Students celebrate Black/African Heritage Month with a silent party
BY MONICA ECHOLS, CULTURE EDITOR
To kick off the beginning of Black/African Heritage Month, the Office of Diversity, Inclusion and Multicultural Education (ODIME) and LGBTQ Resources hosted the Stay Woke Silent Party in the Hub Ballroom on Thursday, Jan. 31.
Upon arriving to the party, attendants were given a set of headphones that they could use to switch back and forth between three music stations, each controlled by a different DJ. Depending on which station they were listening to, the headphones would light up blue, red or green.
The beauty of a silent party is that it allows each individual to customize their own unique listening experience. The music that was played covered a range of black musical genres, allowing listeners to alternate from rocking to old school classics to rapping along to more modern hits, or to switch from dancing to go-go to Afro-Caribbean music as they pleased.
Brittany Green, a senior information systems and operations management major, had never been to a silent party before, but she enjoyed the experience. “It was my first one, but I really liked it,” she said. “I liked the different genres of music.”
Senior Communication major Courtina McNeil also enjoyed the variety of music. “It was fun. It was kind of cool how they had the different stations on the headphones,” she said. “It was definitely a party for everyone. It doesn’t matter your background or whatever. They had a music station for everyone.”
A group of girls could sing their hearts out to Cardi B’s “Bodak Yellow” in the corner while across the room, another group milly rocked. Black fraternity and sorority members strolled to songs like “Knuck If You Buck” and “Wipe Me Down,” while other students jammed to Drake. Attendees could recreate all of the choreography to Beyoncé’s “Get Me Bodied” while their friends did the electric slide to “Before I Let Go” by Frankie Beverly and Maze.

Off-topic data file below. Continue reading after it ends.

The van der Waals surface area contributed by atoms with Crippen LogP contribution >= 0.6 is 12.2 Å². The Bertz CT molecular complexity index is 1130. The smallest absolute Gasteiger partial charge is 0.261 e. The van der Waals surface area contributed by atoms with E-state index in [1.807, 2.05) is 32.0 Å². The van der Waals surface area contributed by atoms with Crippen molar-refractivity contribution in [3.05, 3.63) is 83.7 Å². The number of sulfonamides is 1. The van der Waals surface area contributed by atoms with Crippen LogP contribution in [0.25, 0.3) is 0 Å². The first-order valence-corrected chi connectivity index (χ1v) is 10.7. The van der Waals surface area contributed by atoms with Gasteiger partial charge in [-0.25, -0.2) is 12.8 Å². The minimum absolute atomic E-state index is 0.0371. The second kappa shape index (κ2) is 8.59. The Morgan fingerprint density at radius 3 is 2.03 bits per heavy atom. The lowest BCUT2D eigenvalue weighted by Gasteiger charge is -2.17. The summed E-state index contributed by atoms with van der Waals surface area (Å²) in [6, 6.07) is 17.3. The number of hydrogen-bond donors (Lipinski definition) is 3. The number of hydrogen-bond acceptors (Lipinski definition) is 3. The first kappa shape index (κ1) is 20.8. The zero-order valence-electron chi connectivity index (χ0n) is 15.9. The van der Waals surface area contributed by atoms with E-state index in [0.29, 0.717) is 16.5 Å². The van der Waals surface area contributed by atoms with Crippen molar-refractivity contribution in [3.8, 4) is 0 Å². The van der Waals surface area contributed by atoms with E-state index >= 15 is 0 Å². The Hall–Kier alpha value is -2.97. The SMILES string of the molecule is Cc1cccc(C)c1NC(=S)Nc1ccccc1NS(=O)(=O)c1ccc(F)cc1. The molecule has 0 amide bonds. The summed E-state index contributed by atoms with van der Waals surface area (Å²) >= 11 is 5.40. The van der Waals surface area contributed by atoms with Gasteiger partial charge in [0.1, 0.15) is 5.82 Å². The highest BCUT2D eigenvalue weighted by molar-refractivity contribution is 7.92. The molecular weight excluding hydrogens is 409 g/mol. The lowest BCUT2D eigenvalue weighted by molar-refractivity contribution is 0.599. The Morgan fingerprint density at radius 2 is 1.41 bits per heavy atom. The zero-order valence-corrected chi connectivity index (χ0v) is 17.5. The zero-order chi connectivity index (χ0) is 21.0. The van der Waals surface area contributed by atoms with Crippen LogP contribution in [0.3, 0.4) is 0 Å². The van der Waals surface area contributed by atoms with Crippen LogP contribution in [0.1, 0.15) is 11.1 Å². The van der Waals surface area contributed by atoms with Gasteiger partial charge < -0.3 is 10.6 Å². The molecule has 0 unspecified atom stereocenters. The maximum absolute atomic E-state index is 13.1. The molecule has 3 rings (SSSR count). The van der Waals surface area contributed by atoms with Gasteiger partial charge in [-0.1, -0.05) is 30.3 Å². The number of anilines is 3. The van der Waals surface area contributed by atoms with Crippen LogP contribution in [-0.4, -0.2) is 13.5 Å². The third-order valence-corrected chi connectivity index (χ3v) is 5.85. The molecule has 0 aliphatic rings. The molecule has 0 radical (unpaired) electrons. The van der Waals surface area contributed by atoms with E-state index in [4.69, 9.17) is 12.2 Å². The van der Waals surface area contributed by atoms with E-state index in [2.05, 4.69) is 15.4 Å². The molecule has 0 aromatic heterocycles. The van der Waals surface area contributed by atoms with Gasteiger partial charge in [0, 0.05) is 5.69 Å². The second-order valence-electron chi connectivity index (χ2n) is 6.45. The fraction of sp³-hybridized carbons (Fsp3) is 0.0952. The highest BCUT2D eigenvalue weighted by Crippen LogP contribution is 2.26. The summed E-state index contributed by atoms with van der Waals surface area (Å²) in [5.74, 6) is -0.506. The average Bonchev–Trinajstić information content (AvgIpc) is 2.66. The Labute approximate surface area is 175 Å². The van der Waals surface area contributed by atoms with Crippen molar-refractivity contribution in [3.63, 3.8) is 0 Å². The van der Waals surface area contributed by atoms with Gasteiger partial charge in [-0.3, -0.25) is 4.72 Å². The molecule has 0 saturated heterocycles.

Everyone got to choose for themselves what they wanted to listen to while still enjoying the company of those around them. At one point, nearly every headphone in the room turned blue as students gathered in a circle to do the swag surf. Soon after, green and red lights could be seen again as students dispersed and went back to listening to various stations.
In addition to listening to music, partygoers could also tie-dye T-shirts and create their own goodie bags by filling them with a variety of candies, popcorn and pretzels, making the experience even more customizable beyond just the music.
At 11:59 p.m., the music stopped as students gathered to countdown to midnight on Feb. 1, which officially marked the beginning of Black/African Heritage Month. As the clock struck 12, the crowd cheered and confetti filled the air in celebration.
Green is excited for Black/African Heritage Month and liked starting the month off with the silent party. “This was a good way for everyone to come together and celebrate it at the same time,” she said.
McNeil had so much fun at the party that she didn’t want it to end.
The silent party was the first of many events planned to celebrate Black/African Heritage Month. The theme for the month is “The Awakening: Alive. Aware. Awake.”
Other events planned for month include the National Pan-Hellenic Council (NPHC) step show, which took place on Feb. 1, a fashion show hosted by the Black Student Alliance (BSA) on Feb. 15 and the annual Black Excellence Gala on Feb. 22.